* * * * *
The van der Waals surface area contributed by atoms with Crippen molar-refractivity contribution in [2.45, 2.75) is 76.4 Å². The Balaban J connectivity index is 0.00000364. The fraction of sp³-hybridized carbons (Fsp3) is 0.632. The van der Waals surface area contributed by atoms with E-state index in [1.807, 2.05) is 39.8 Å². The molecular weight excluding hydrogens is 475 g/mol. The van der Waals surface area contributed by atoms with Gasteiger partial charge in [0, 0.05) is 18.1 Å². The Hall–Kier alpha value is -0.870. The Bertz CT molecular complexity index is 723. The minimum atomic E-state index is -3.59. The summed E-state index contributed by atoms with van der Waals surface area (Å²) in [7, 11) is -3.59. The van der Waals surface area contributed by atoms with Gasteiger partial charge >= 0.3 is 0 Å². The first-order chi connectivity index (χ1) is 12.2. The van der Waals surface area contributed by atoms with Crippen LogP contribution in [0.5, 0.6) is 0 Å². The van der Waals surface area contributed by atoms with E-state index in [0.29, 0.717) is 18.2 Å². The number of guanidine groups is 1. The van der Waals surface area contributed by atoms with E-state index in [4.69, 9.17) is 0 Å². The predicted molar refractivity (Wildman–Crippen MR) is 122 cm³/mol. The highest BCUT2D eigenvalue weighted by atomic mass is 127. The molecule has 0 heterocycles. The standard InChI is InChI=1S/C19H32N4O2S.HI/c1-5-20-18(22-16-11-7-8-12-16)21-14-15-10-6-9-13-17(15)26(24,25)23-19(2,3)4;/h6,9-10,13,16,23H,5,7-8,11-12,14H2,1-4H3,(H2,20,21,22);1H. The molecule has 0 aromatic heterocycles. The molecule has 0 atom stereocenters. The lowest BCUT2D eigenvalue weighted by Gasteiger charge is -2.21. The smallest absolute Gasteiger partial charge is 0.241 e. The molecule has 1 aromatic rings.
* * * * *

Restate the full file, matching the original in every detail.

The van der Waals surface area contributed by atoms with Crippen molar-refractivity contribution in [2.45, 2.75) is 76.4 Å². The Balaban J connectivity index is 0.00000364. The fraction of sp³-hybridized carbons (Fsp3) is 0.632. The van der Waals surface area contributed by atoms with E-state index in [1.807, 2.05) is 39.8 Å². The molecular weight excluding hydrogens is 475 g/mol. The van der Waals surface area contributed by atoms with Gasteiger partial charge in [0, 0.05) is 18.1 Å². The Hall–Kier alpha value is -0.870. The Bertz CT molecular complexity index is 723. The minimum atomic E-state index is -3.59. The summed E-state index contributed by atoms with van der Waals surface area (Å²) in [7, 11) is -3.59. The van der Waals surface area contributed by atoms with Gasteiger partial charge >= 0.3 is 0 Å². The first-order chi connectivity index (χ1) is 12.2. The van der Waals surface area contributed by atoms with Crippen LogP contribution in [0.5, 0.6) is 0 Å². The van der Waals surface area contributed by atoms with E-state index in [0.29, 0.717) is 18.2 Å². The number of guanidine groups is 1. The van der Waals surface area contributed by atoms with E-state index in [4.69, 9.17) is 0 Å². The predicted molar refractivity (Wildman–Crippen MR) is 122 cm³/mol. The highest BCUT2D eigenvalue weighted by atomic mass is 127. The molecule has 0 heterocycles. The standard InChI is InChI=1S/C19H32N4O2S.HI/c1-5-20-18(22-16-11-7-8-12-16)21-14-15-10-6-9-13-17(15)26(24,25)23-19(2,3)4;/h6,9-10,13,16,23H,5,7-8,11-12,14H2,1-4H3,(H2,20,21,22);1H. The molecule has 0 aromatic heterocycles. The molecule has 0 atom stereocenters. The lowest BCUT2D eigenvalue weighted by Gasteiger charge is -2.21. The smallest absolute Gasteiger partial charge is 0.241 e. The molecule has 1 aromatic rings.